The ever-vigilant Jim Cummings – OCR board member and director of Acoustic Ecology Institute sent us the following article that correlates increased acidity in the ocean with decreased acoustical attenuation of sea water. This means that along with all of the other biological consequences of the acidification of the ocean (harm to coral and shell-building animals, corrosion of the sea animals that produce 4/5ths of the planetary oxygen,. etc…) that ocean noise will travel farther in acidified seas.
Interlocking aspects of our environment such as this tells us volumes about how many “perfect balances” are part of the fabric of life on our planet. It is also yet another harbinger of how thoroughly things could become unraveled if we do not start acting on what we do know about our socio-economic interactions with these amazing planetary balances.
Acoustic Ecology Institute can be found here: www.AcousticEcology.org
Acidifying oceans are brewing up an underwater din
16:53 23 September 2008
NewScientist.com news service
The big blue ocean is getting noisier. Sound can now travel further than it did a century ago, thanks to carbon emissions that have made the oceans more acidic.
Researchers have known for some time that acidity can influence how far sound travels in seawater. In the 1970s, acoustic measurements showed that the reach of low-frequency sounds varies between oceans. A whale’s call, for example, travels further in the north Pacific than in the north Atlantic, due to differences in pH.
Exactly how the process works is unclear, especially at frequencies below 1 kilohertz, which include whale calls, crashing waves and whirring ship engines.
“At these frequencies the exact molecular mechanism is still a bit fuzzy,” says Peter Brewer of the Monterey Bay Aquarium Research Institute in California.
Some suggest that “ion pairs” of carbonate, bicarbonate, boric acid and borate are naturally “tuned” to absorb sound wave energy of 1 kHz and below. The acidity of the water affects the balance between these chemicals.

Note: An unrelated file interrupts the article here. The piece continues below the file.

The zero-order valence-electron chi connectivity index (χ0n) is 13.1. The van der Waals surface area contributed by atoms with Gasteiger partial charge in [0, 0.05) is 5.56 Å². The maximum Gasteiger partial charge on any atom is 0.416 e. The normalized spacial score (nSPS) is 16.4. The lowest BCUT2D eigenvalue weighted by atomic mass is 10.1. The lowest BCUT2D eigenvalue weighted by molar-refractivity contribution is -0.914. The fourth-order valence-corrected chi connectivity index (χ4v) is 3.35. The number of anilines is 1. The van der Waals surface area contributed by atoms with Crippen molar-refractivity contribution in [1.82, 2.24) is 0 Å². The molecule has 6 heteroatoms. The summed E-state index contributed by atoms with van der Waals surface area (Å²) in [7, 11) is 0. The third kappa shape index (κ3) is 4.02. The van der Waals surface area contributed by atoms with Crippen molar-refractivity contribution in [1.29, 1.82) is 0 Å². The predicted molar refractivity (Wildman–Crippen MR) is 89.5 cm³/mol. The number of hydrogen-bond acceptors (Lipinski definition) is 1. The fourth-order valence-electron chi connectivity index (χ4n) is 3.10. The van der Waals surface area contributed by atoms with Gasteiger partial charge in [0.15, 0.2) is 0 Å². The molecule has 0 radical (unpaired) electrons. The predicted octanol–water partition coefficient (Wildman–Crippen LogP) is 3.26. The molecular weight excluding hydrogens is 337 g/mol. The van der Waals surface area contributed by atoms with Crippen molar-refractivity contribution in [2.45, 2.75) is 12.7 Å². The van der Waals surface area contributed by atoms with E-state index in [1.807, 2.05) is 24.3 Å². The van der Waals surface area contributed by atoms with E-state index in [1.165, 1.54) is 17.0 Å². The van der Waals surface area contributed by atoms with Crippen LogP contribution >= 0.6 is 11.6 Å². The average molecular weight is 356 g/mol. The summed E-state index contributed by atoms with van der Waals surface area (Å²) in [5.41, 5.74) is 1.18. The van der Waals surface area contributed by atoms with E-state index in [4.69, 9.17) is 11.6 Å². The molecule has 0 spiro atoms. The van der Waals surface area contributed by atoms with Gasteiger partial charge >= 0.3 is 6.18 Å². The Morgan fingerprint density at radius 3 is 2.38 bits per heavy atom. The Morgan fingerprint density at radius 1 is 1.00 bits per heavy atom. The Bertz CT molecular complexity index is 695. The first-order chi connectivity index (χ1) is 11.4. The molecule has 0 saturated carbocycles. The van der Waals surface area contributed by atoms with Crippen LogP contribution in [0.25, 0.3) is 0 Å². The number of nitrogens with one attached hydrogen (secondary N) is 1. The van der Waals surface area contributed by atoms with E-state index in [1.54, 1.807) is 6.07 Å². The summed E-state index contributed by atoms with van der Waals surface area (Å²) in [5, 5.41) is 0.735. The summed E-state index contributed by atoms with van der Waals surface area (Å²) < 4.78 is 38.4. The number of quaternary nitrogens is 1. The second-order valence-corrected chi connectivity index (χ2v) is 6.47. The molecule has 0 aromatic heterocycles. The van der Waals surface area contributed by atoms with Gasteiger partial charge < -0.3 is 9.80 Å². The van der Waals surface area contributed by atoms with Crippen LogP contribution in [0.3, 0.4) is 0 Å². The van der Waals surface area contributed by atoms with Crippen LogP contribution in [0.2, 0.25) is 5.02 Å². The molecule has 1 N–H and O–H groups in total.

Oceans are becoming more acidic because of rising levels of CO2 in the atmosphere, which dissolves in seawater to form carbonic acid.
Brewer and his colleagues wanted to find out if these changes could be enough to affect sound transport. They analysed a database of ocean acidity during the 20th century, which showed that, on average, ocean pH levels dropped by 0.12.
Using previous experimental data and field observations of how pH affects sound, they calculated how much this drop would affect the absorption of sound waves at 0.44 kHz – the note “A” used to tune an orchestra. They found that by the early 1990s, sound was being absorbed 15% less than in the late 19th century.
Some studies predict ocean pH could drop by an average of 0.3 before the end of this century (Nature, vol 425 p 365).
The team calculates that this would cause a 40% decrease in the absorption of sounds below 1 kHz. “The ocean will have higher levels of ambient noise, marine mammals will communicate at greater range, and military or industrial sounds will travel further,” Brewer says.
“They have done well to raise this issue,” says Tim Leighton of the University of Southampton, UK. He points out the changes so far are relatively small, so the effect may be significant only in deep, quiet waters.
Whether or not the differences will affect animal communication or military operations will require further study, Brewer says.
However, he points to a study by Mark McDonald of Whale Acoustics, Colorado and John Hildebrand at Scripps Institution of Oceanography, California, suggesting that blue whales are calling at lower frequencies than they used to, possibly because it is easier to communicate this way.